National Association for Law Placement executive director James Leipold
National Association for Law Placement executive director James Leipold (Photo: Diego M. Radzinschi / NLJ)

The entry-level legal job market hasn’t recovered from the hit it took during the recession, and isn’t likely to return to the robust days of the mid-2000s in the foreseeable future.

That was the takeaway on Thursday from a talk by NALP executive director Jim Leipold during the legal placement organization’s annual conference in Seattle. The sector shed 60,000 jobs during 2008 and 2009, and only 15,000 of those positions have returned, he said.

Nearly 9 percent of associates at U.S. law firms were laid off in 2009 and some of them are still trying to make their ways back into fulltime law firm work.

“We’re not going back to 2006 anytime soon,” Leipold said.

Just as the recession depressed hiring, advances in technology now allow people to draft their own wills; large firms use predictive analytics to reduce demand for traditional lawyers; globalization allows legal work to be performed oversees at lower costs.

Demand for law firm services has remained flat for several years, meaning firms aren’t in the market for large incoming associate classes, Leipold said. “We’re seeing more differentiation in the financial outcomes of law firms. Some firms did really well last year, and some firms are struggling with negative numbers. We’ll see some real winners and losers.”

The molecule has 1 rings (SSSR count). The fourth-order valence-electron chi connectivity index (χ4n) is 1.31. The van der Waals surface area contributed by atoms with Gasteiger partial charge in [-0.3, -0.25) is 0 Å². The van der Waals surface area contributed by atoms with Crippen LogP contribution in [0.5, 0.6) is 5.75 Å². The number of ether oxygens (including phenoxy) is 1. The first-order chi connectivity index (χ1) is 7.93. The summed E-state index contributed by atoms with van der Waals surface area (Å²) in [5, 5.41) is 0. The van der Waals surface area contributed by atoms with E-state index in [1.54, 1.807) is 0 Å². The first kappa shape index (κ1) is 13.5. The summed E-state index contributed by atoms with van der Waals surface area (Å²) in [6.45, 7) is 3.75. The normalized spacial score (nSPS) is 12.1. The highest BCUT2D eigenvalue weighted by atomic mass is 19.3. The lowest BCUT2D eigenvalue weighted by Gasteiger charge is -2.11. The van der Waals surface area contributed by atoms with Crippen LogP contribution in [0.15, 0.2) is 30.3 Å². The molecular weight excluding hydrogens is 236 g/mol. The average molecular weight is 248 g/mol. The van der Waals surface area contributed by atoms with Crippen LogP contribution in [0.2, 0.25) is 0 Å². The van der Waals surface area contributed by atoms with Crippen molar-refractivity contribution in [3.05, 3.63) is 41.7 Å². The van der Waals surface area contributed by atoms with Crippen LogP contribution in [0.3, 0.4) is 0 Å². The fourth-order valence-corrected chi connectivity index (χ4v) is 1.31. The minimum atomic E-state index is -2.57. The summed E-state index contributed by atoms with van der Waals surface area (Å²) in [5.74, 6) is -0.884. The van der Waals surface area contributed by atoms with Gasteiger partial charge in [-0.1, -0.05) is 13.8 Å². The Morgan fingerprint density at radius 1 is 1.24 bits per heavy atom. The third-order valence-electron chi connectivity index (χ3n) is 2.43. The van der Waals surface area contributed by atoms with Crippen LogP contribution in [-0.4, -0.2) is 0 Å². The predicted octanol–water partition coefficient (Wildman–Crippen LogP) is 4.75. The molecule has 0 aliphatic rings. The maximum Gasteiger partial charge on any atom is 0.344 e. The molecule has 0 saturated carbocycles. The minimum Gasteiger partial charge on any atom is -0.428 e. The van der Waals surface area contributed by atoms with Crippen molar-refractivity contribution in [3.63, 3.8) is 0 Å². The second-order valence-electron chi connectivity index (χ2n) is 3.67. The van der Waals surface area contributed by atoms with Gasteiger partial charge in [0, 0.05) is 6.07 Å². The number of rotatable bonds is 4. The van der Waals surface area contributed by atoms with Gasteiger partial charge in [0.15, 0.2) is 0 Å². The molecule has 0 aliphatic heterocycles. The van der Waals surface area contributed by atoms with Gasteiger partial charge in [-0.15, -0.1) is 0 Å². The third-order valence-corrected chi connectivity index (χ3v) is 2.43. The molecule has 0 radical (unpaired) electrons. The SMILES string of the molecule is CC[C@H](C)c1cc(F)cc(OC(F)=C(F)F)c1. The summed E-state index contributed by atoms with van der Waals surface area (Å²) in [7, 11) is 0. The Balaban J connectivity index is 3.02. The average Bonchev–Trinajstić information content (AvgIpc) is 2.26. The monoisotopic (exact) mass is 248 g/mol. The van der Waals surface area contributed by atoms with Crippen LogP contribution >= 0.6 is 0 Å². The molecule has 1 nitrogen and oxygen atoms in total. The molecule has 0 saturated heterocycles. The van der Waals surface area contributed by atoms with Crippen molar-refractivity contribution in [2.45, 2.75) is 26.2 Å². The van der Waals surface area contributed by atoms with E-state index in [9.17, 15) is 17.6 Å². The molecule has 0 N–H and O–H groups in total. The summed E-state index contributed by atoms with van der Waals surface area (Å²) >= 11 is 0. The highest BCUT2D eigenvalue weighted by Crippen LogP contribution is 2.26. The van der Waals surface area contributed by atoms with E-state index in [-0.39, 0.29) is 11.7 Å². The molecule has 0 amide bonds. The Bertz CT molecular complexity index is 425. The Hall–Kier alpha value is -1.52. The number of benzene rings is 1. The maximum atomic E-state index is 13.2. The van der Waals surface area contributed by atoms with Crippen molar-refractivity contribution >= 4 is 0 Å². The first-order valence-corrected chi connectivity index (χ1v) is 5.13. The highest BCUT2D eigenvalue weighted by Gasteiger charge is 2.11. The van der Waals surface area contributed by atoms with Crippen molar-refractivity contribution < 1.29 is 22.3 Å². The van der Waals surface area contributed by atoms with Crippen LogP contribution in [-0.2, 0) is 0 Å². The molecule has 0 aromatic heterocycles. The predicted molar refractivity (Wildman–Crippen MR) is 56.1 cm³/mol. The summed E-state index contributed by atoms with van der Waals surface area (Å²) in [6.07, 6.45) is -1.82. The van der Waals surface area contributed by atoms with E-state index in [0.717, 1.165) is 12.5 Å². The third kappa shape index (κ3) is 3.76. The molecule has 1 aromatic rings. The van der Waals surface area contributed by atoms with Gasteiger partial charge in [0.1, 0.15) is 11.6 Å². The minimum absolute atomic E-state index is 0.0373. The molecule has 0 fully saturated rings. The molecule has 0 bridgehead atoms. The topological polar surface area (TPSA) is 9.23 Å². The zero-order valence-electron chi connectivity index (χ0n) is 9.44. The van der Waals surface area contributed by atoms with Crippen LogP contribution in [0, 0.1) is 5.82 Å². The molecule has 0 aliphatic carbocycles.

A larger proportion of graduates are finding jobs in business, meaning their employers aren’t technically legal services providers, he continued. And more are finding jobs for which a juris doctor is an advantage but not a requirement.

Starting median salaries for law graduates have decreased since 2008, in large part because large firms simply aren’t hiring as many associates at salaries of $160,000 these days. The average number of summer associate offers from firms with 700 or more attorneys fell from 30 in 2007 to 12 in 2013. More graduates piece together part time work for as long as 18 months before they land fulltime jobs, Leipold said.

Still, the hiring picture isn’t entirely bleak. In fact, the worst may be in the past. “I think the class of 2011 will historically come to be seen as the bottom of the market,” he said.

There have been modest indications that the employment market is creeping back up. The American Bar Association on Wednesday released figures showing that 57 percent of the class of 2013 landed fulltime, long-term jobs for which bar passage was required, up from 56.2 the previous year. Some legal employers reported recruiting at more law schools in 2013 than 2012, while others said they recruited at fewer schools.

“We’re not in a steady recovery,” Leipold said. “It’s more like two steps forward and one step back.”

However, the dramatic decline in law school enrollment will benefit the entry-level job market, as there will be fewer graduating students to compete for the pool of available jobs. Projections show that about 37,000 students will start law school next fall, down by about 7 percent from last year.

Contact Karen Sloan at For more of The National Law Journal’s law school coverage, visit: